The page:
IIe sits, and with a vacant eye;
A Sight to make a Stranger sigh!
Deaf, drooping, that is now his doom:
His world is in this single room:
Is this a place for mirthful cheer?
Can merry-making enter here :

The joyous Woman is the Mate Of him in that forlorn estate He breathes a subterraneous daiap ; But bright as Vesper shines her lamp He is as mule as Jedborough Tower; She jocund as it was of yore, With all its bravery on; in times When all alive with merry chimes, Upon a sun-bright mora of May, It roused the Wale to Holiday.

I praise thee, Matron' and thy due Is praise; heroic praise, and true ! With admiration I behold Thy gladness unsubdued and bold: Thy looks, thy gestures, all present The picture of a life well spent: This do I see; and something more; A strength unthought of heretofore' Delighted am I for thy sake; And yet a higher joy partake. Our Iluman-nature throws away Its second Twilight, and looks gay : A land of promise and of pride Unfolding, wide as life is wide.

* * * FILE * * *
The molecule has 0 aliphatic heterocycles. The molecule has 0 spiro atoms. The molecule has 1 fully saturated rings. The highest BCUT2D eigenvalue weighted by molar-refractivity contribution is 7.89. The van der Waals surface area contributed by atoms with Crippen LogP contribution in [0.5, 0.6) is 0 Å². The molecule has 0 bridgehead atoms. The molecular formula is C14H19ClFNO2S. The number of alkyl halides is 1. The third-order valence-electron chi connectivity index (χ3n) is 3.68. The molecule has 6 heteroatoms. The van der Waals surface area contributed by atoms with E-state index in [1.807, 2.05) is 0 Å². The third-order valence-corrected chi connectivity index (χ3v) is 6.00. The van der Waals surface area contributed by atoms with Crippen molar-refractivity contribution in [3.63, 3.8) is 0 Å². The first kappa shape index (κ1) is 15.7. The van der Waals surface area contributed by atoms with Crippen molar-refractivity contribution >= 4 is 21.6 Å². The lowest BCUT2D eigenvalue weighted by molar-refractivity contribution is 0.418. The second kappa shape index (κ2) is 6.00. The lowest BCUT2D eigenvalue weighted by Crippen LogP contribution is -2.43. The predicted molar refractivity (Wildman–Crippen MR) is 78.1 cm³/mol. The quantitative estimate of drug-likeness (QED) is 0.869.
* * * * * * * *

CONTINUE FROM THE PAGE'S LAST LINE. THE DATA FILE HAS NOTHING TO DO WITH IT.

Ah! see her helpless Charge' enclosed

Within himself as seems, composed;

To fear of loss, and hope of tain,
The strife of happiness and pain,
Utterly dead yet in the guise
Of little Infants, when their eyes
Begin to follow to and fro
The persons that before them go,
He tracks her motions, quick or slow.
Her buoyant Spirit can prevail
where common cheerfulness would fail :
She strikes upon him with the heat
of July Suns; he feels it sweet;
An animal delight, though dim
T is all that now remains for him

The more I looked, I wondered moreAnd, while I scanned them o'er and o'er, A moment gave me to espy A trouble in her strong black eye; A remnant of uneasy light, A flash of something over-bright ! Nor long this mystery did detain My thoughts; she told in pensive strain That she had borne a heavy yoke, Been stricken by a twofold stroke; III health of body; and had pined Beneath worse ailments of the mind.

So be it!—but let praise ascend To him who is our Lord and Friend' who from disease and suffering ilath called for thee a second Spring:

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Fly, some kind Spirit, fly to Grasmere-dale,